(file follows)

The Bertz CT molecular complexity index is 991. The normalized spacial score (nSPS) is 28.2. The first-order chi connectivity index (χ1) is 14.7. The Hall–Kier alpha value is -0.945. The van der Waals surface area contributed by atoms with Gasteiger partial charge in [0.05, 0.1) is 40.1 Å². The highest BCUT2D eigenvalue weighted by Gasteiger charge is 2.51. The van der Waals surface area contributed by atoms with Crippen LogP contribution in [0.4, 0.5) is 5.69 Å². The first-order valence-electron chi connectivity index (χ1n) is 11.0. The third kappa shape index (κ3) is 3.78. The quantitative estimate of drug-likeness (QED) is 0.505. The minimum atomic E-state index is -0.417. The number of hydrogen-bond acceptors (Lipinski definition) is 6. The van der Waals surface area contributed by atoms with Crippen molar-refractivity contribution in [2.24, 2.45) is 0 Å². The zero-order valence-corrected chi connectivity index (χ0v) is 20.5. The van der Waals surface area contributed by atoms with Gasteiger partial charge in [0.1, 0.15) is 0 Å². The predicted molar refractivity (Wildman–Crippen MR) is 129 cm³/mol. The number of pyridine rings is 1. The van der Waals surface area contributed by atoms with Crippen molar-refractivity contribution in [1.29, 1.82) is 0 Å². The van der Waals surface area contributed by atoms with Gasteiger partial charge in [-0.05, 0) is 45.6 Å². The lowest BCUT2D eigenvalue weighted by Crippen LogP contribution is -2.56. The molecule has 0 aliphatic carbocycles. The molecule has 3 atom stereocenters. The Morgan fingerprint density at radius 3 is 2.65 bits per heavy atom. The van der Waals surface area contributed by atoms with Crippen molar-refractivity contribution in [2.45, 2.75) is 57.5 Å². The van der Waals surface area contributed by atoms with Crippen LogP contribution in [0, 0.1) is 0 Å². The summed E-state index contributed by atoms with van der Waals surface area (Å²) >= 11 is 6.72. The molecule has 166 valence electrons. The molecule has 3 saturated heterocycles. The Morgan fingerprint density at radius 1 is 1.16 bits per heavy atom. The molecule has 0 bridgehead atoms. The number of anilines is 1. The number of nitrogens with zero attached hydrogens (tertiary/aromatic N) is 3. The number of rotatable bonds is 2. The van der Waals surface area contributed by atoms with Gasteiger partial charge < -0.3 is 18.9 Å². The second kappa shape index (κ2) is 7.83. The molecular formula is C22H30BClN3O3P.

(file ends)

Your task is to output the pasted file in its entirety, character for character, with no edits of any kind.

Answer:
The Bertz CT molecular complexity index is 991. The normalized spacial score (nSPS) is 28.2. The first-order chi connectivity index (χ1) is 14.7. The Hall–Kier alpha value is -0.945. The van der Waals surface area contributed by atoms with Gasteiger partial charge in [0.05, 0.1) is 40.1 Å². The highest BCUT2D eigenvalue weighted by Gasteiger charge is 2.51. The van der Waals surface area contributed by atoms with Crippen LogP contribution in [0.4, 0.5) is 5.69 Å². The first-order valence-electron chi connectivity index (χ1n) is 11.0. The third kappa shape index (κ3) is 3.78. The quantitative estimate of drug-likeness (QED) is 0.505. The minimum atomic E-state index is -0.417. The number of hydrogen-bond acceptors (Lipinski definition) is 6. The van der Waals surface area contributed by atoms with Crippen molar-refractivity contribution in [2.24, 2.45) is 0 Å². The zero-order valence-corrected chi connectivity index (χ0v) is 20.5. The van der Waals surface area contributed by atoms with Gasteiger partial charge in [0.1, 0.15) is 0 Å². The predicted molar refractivity (Wildman–Crippen MR) is 129 cm³/mol. The number of pyridine rings is 1. The van der Waals surface area contributed by atoms with Crippen molar-refractivity contribution in [1.29, 1.82) is 0 Å². The van der Waals surface area contributed by atoms with Gasteiger partial charge in [-0.05, 0) is 45.6 Å². The lowest BCUT2D eigenvalue weighted by Crippen LogP contribution is -2.56. The molecule has 0 aliphatic carbocycles. The molecule has 3 atom stereocenters. The Morgan fingerprint density at radius 3 is 2.65 bits per heavy atom. The van der Waals surface area contributed by atoms with Crippen molar-refractivity contribution in [2.45, 2.75) is 57.5 Å². The van der Waals surface area contributed by atoms with Crippen LogP contribution in [0, 0.1) is 0 Å². The summed E-state index contributed by atoms with van der Waals surface area (Å²) >= 11 is 6.72. The molecule has 166 valence electrons. The molecule has 3 saturated heterocycles. The Morgan fingerprint density at radius 1 is 1.16 bits per heavy atom. The molecule has 0 bridgehead atoms. The number of anilines is 1. The number of nitrogens with zero attached hydrogens (tertiary/aromatic N) is 3. The number of rotatable bonds is 2. The van der Waals surface area contributed by atoms with Gasteiger partial charge < -0.3 is 18.9 Å². The second kappa shape index (κ2) is 7.83. The molecular formula is C22H30BClN3O3P.